The Dog of Memory
The dog of memory, an animal more often unbiddable and capricious than it is comforting and predictable, roams the landscapes of its choice: not only place, Helen Farish’s native Cumberland and further afield – mornings in Sicily, night skies in Athens – and people, but also the landscape of literature itself, explored through inventive re-readings of ten authors first encountered during the poet’s school days.
Farish’s doggéd and rigorous meditation on memory ranges far and wide, employing a poetic which is equally assured whether on territory close to home – snowy childhood afternoons at an aunt’s – or evoking Caesar on the sands of Alexandria. Rendered in poetry of dexterity and poise, this authoritative third collection takes the reader on a deeply moving but thrilling journey which is lyric, dramatic, enquiring.
Poems from The Dog of Memory
Select to read poems in full:
Where is he,The monkey clock
in his Victorian jacket and tie,
where is he and what does he see now?
The four minutes of this love theme expandPalermo, da capo
to cover nineteen eighty-eight – a phrase
for winter, summer, a minim per month,
so happy they wander miles without knowingElizabeth and Darcy go walking out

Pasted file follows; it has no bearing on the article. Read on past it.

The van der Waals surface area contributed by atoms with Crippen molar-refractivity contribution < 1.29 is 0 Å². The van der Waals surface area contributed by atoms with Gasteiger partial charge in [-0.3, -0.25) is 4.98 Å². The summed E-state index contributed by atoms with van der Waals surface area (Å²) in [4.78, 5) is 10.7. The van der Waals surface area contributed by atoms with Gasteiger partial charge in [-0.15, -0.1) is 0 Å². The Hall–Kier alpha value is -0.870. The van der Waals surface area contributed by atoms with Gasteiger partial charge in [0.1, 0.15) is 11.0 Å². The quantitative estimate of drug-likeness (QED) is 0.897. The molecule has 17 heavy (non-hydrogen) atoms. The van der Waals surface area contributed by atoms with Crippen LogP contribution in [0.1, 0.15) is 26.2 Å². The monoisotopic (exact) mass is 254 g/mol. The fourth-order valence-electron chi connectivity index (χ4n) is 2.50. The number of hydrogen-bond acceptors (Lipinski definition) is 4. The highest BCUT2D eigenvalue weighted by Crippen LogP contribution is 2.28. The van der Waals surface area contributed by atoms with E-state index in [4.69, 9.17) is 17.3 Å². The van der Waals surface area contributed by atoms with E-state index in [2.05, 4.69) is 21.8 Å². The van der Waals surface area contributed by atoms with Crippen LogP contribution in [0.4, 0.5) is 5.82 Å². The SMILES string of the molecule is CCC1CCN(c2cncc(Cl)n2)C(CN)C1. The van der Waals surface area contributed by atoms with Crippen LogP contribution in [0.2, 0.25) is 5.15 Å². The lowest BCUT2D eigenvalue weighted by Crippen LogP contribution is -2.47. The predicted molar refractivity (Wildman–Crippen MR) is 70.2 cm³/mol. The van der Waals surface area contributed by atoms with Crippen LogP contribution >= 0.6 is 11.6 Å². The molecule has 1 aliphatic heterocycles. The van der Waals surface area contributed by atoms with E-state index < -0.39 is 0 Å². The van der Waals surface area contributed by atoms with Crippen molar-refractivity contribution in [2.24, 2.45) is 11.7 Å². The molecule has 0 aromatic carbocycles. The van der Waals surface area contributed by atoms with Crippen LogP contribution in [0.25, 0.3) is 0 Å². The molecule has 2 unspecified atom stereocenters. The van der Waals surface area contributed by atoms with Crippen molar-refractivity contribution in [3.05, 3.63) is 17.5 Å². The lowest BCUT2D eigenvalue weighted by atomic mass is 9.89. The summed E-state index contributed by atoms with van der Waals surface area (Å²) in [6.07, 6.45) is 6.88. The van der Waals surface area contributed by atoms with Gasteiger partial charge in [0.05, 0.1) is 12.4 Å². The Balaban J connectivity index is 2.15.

quite where. But to pose a prosaic question –
Lizzy and Darcy set off from Longbourn, a place
Praise for The Dog of Memory
The Dog of Memory is Helen Farish’s third collection, a deep and meditative ode to the power of memory. The book yearns ‘not to let anything go from this world’ (‘Remanence’) before it has been recorded by Farish’s pen. Her poems swirl, speed and then slow beneath the might of time, tracing time through place, history and literature. Clocks and calendars, moments and pauses usher us through the book, as Farish questions: how do we record our memories and write ourselves into history? The Dog of Memory handles time and memory with immense delicacy, imagination and wonderful attention to detail.Poetry Book Society Bulletin, Autumn 2016
The title of Helen Farish’s new collection draws attention to her delight in quirky metaphor: the lover imagined as a library book, the woman as an idea, memory as a herding dog... Her locations are as varied as you’d expect from a well-travelled, sharp-eyed twenty-first century poet, but her native Cumbria is the source she constantly returns to, slowing the tempo to savour its place-names and define its subtle colours...A rare combination of elegiac feeling, humour, and earthy reminiscence characterises Farish’s poems.Poetry Review, Winter 2016